After the last issue of Sandman, I decided to take a break this week, but I didn’t go very far. Smoke and Mirrors, also by Neil Gaiman, is a collection of short stories, poems, and random stand-alones. There are 29 pieces in total, some are comical, some dark, others depressing. What Gaiman so masterfully epitomizes in this collection, is the concept of writing with a purpose. In High School, you probably read a bunch of short stories and were charged with “identifying the theme”; these stories remind me of those, only Gaiman does it right.
Standout works include Chivalry, the story of an elderly woman who purchases The Holy Grail from a thrift store, and places it on her mantelpiece. When Galaad (the purehearted knight of legend) shows up, horse and all, and tries to buy it from her, she refuses until he comes back regularly and keeps her company. It’s a sweet story that’s easy to read, but also comments on loneliness and materialism.
Another interesting piece is called Looking For The Girl, in which a man becomes obsessed with a 19-year old Penthouse model. He sees her in the magazine several times over the span of about 16 years, and she never ages. We watch the man’s life as it slowly becomes centered around her, until he finally meets and photographs her, and is reminded of his own mortality. This story contains slight pedophilic undertones, and seems, at first glance, to be a bit misogynistic, but in fact, it’s about the timelessness of beauty as contrasted by the fleeting human life. Or something deep like that.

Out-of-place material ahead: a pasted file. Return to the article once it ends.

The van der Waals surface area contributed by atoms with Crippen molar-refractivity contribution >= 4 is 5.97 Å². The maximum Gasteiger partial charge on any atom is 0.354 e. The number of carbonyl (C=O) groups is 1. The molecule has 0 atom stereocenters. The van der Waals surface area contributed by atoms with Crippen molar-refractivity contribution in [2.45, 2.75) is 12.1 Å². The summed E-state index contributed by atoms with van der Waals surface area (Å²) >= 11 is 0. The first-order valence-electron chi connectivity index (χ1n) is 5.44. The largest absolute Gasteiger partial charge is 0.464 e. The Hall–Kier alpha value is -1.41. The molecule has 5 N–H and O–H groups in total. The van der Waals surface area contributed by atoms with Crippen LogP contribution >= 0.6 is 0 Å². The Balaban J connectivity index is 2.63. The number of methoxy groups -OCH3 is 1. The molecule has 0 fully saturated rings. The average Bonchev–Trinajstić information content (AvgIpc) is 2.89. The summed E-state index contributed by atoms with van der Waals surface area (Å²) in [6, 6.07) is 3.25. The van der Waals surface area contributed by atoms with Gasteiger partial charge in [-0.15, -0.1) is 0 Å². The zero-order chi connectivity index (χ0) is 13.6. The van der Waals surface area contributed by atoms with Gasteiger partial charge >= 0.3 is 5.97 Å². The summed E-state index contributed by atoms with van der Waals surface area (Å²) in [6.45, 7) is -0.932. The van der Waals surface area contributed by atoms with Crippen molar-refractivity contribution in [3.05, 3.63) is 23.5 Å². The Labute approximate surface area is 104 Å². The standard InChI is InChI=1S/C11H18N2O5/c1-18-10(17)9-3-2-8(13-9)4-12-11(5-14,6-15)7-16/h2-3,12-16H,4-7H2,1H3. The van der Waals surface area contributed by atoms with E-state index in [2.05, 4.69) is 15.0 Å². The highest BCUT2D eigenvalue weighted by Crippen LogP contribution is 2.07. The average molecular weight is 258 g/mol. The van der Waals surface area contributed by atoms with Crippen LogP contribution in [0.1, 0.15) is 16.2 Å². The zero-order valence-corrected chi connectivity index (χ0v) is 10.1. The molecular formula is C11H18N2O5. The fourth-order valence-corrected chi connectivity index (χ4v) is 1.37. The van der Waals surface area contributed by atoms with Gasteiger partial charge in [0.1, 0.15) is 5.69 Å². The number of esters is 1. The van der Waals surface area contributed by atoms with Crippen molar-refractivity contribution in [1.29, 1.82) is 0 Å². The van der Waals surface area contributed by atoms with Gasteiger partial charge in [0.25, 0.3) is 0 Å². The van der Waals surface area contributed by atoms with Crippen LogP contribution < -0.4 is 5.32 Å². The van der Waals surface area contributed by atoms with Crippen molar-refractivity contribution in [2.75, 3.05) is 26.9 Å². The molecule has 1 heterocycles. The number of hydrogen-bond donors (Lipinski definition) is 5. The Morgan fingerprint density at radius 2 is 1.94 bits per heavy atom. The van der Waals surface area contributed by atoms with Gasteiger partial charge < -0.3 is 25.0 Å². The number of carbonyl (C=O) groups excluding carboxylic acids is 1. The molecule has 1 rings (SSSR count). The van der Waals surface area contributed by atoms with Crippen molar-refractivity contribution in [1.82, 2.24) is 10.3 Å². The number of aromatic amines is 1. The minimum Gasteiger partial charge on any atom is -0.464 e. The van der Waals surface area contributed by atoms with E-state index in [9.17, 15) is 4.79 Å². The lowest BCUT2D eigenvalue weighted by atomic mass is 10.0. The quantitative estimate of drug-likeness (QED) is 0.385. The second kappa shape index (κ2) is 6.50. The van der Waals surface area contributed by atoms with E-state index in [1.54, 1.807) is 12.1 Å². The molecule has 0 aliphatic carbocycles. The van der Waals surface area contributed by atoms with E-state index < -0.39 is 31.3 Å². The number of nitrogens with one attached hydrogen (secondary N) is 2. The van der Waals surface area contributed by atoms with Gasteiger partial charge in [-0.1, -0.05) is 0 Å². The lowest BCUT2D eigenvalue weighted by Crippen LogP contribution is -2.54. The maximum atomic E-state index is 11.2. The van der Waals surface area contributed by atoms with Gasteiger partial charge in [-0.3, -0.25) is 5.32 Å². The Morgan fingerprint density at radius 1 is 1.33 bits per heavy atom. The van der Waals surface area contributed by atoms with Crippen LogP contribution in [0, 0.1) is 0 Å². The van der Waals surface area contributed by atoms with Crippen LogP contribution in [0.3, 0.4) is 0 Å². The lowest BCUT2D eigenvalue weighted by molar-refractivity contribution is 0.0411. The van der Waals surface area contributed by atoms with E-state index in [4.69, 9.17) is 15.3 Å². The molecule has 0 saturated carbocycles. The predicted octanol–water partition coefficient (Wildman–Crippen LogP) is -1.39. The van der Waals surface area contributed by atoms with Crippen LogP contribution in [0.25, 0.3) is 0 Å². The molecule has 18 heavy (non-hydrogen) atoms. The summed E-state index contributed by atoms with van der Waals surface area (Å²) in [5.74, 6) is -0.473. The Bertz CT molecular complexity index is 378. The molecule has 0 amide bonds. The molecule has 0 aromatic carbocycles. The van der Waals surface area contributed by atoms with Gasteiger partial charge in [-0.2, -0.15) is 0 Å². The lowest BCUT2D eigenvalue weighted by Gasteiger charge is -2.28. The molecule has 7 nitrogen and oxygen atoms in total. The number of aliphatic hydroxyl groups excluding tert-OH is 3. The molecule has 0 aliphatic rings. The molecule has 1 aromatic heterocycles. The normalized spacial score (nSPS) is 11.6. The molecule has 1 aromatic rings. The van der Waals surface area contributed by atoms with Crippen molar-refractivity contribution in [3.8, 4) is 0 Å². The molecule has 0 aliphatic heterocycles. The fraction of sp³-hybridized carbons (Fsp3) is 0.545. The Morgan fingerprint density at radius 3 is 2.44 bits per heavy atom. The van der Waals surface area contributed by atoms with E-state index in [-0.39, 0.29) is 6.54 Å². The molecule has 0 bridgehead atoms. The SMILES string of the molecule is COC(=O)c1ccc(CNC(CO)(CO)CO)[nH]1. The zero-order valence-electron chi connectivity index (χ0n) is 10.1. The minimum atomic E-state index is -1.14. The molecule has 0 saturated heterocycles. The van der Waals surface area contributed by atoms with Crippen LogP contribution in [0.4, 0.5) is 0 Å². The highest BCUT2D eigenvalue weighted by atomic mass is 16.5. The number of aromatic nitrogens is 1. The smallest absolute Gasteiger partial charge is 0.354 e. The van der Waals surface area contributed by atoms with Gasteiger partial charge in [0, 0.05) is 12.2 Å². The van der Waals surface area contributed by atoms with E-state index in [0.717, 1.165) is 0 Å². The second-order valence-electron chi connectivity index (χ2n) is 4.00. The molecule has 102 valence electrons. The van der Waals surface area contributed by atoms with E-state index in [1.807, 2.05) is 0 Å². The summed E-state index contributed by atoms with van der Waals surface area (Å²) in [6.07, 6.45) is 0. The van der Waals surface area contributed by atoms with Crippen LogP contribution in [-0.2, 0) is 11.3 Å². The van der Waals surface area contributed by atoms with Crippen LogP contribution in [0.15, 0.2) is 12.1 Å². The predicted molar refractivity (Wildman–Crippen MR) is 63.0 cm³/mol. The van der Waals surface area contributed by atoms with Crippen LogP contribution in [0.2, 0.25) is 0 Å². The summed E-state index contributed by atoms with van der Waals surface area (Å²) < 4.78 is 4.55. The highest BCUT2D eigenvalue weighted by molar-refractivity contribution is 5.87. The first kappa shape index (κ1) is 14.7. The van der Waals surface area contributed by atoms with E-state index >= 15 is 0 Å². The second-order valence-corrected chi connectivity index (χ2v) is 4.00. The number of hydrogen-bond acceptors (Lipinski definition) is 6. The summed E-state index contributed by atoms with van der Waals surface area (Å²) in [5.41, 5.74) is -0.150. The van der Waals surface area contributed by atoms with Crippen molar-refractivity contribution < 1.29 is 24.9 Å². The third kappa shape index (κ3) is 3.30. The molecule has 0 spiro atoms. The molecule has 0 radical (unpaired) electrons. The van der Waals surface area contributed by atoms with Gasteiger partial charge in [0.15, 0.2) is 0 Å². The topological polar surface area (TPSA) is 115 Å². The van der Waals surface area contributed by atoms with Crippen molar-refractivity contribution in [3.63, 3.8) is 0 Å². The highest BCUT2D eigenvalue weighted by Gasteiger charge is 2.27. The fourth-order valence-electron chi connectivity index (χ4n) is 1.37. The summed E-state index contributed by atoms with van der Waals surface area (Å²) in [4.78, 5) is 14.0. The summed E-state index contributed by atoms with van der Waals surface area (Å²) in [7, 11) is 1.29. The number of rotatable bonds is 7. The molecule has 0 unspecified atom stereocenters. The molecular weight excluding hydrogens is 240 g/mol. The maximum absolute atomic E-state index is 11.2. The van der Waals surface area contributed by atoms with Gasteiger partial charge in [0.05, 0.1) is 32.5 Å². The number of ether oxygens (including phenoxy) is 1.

Nicholas was… I think, is too poetic to be considered a prose piece, but isn’t written in any concrete meter, so I don’t know what to call it. It’s the brief story of a man who lives way up north in isolation, among dwarfish Arctic natives he doesn’t understand. Nicholas yearns for death, and compares this “punishment” of a life to that of Promethus, Judas, and Loki. The ending reveals Nicholas’ true identity, and had me laughing out loud.
All in all, Smoke and Mirrors is highly readable and entertaining. I could see it being the perfect book to throw in your bag and read on the bus because each story is short enough to get through in 15 minutes, but entrancing enough to think about all day.